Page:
Last week I had a trip to New York City to plan for. I was going to the ASJA Journalism Conference, sponsored by Northern Essex Community College, where I teach English 101 classes. For the past five weeks—since April 20th—I’ve been pitching ideas to five magazines a week. That means now, at the five-week mark, I’ve pitched around 25 ideas. But last week, I had to plan meals and clothes and dinner, and I knew I’d be driving there and back, so I also had to grab some audio books from the library.
I only sent out three pitches last week, and all weekend I felt like a failure.
On Monday I decided to focus on getting out seven pitches so I can stick with my five a week and stop feeling guilty. I haven’t had much time between teaching and working on the articles I write for a newsletter that pays gloriously, but where I could find time I focused my attention on two of the ideas I’d wanted to send out last Friday. Finally, last night, I realized that I was stuck. I didn’t think that the ideas I had would match the magazines I’d planned to send them to, and one required a lot of research to get down on paper.
So I told myself, “You’re stuck, so it’s time to go in another direction and get unstuck.” And I did. I blocked an hour of my time and sat down to work on my ideas and the list of places I haven’t sent them to. I got out another pitch to The Atlantic, and sent one to The Nation, all in the span of a half hour. I also drafted two new pitches with a list of magazines to send each.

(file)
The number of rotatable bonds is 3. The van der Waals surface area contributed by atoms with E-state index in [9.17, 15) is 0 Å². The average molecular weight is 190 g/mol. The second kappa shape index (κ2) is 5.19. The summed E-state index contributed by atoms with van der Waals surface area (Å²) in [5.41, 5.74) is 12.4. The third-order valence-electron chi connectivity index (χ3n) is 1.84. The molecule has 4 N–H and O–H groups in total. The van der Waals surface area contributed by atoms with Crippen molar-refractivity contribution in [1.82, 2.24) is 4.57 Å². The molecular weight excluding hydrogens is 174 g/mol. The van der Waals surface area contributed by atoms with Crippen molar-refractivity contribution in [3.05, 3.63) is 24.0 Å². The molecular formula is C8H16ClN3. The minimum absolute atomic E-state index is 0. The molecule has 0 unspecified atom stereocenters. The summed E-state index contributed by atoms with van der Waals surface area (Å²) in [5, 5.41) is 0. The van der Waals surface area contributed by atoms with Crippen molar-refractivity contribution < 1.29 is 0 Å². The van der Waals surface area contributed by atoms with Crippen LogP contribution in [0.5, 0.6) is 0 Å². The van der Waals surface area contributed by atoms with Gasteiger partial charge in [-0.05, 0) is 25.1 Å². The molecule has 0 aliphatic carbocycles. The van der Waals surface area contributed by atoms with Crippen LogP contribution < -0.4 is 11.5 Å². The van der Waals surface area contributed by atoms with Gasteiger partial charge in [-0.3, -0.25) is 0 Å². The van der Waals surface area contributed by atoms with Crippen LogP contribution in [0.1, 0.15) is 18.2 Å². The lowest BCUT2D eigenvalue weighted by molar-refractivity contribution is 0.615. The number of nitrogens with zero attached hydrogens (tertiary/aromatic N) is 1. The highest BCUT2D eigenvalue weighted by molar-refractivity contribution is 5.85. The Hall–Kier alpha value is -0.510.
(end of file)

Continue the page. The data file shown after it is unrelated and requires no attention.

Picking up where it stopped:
When you get stuck, don’t keep pushing forward. It’s like when you’re out mudding, or you get stuck in the snow: Don’t spin your tires. Find another way. Back up. Turn the wheel left and right. Dump salt or stack branches under your tires. You need to give yourself some leverage and you’ll get right back on the road.
Have there ever been times that you get stuck in your art? What is it that holds you back? How do you get past it?